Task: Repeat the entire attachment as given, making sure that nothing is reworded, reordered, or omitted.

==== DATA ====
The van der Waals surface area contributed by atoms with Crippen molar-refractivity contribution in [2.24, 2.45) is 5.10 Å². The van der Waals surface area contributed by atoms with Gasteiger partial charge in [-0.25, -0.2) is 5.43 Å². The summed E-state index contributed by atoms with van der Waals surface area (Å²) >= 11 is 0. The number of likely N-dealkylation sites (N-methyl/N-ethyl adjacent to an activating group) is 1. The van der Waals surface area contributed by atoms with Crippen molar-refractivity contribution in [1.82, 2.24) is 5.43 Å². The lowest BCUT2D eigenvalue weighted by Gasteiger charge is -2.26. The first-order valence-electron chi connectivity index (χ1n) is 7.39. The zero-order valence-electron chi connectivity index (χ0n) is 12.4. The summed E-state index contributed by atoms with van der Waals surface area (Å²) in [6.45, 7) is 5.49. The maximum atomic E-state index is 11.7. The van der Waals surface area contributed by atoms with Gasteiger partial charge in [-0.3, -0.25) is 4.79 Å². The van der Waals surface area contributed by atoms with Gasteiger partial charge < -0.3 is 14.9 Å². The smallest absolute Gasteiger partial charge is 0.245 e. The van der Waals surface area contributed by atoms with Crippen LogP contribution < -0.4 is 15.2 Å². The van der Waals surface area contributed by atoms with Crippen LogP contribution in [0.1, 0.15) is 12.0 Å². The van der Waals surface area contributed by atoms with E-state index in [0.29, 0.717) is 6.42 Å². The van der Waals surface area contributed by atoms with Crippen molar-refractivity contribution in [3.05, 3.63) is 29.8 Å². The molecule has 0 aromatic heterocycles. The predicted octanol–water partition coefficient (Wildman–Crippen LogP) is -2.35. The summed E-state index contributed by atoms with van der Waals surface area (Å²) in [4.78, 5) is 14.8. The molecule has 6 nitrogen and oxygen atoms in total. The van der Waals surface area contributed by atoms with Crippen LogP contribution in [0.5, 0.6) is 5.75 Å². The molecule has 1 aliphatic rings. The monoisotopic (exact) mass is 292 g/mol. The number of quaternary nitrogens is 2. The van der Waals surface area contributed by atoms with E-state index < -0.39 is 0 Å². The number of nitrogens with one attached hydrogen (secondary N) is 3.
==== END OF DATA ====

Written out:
The van der Waals surface area contributed by atoms with Crippen molar-refractivity contribution in [2.24, 2.45) is 5.10 Å². The van der Waals surface area contributed by atoms with Gasteiger partial charge in [-0.25, -0.2) is 5.43 Å². The summed E-state index contributed by atoms with van der Waals surface area (Å²) >= 11 is 0. The number of likely N-dealkylation sites (N-methyl/N-ethyl adjacent to an activating group) is 1. The van der Waals surface area contributed by atoms with Crippen molar-refractivity contribution in [1.82, 2.24) is 5.43 Å². The lowest BCUT2D eigenvalue weighted by Gasteiger charge is -2.26. The first-order valence-electron chi connectivity index (χ1n) is 7.39. The zero-order valence-electron chi connectivity index (χ0n) is 12.4. The summed E-state index contributed by atoms with van der Waals surface area (Å²) in [6.45, 7) is 5.49. The maximum atomic E-state index is 11.7. The van der Waals surface area contributed by atoms with Gasteiger partial charge in [-0.3, -0.25) is 4.79 Å². The van der Waals surface area contributed by atoms with Gasteiger partial charge < -0.3 is 14.9 Å². The smallest absolute Gasteiger partial charge is 0.245 e. The van der Waals surface area contributed by atoms with Crippen LogP contribution < -0.4 is 15.2 Å². The van der Waals surface area contributed by atoms with Crippen LogP contribution in [0.1, 0.15) is 12.0 Å². The van der Waals surface area contributed by atoms with E-state index in [0.29, 0.717) is 6.42 Å². The van der Waals surface area contributed by atoms with Crippen molar-refractivity contribution in [3.05, 3.63) is 29.8 Å². The molecule has 0 aromatic heterocycles. The predicted octanol–water partition coefficient (Wildman–Crippen LogP) is -2.35. The summed E-state index contributed by atoms with van der Waals surface area (Å²) in [4.78, 5) is 14.8. The molecule has 6 nitrogen and oxygen atoms in total. The van der Waals surface area contributed by atoms with Crippen LogP contribution in [0.5, 0.6) is 5.75 Å². The molecule has 1 aliphatic rings. The monoisotopic (exact) mass is 292 g/mol. The number of quaternary nitrogens is 2. The van der Waals surface area contributed by atoms with E-state index < -0.39 is 0 Å². The number of nitrogens with one attached hydrogen (secondary N) is 3.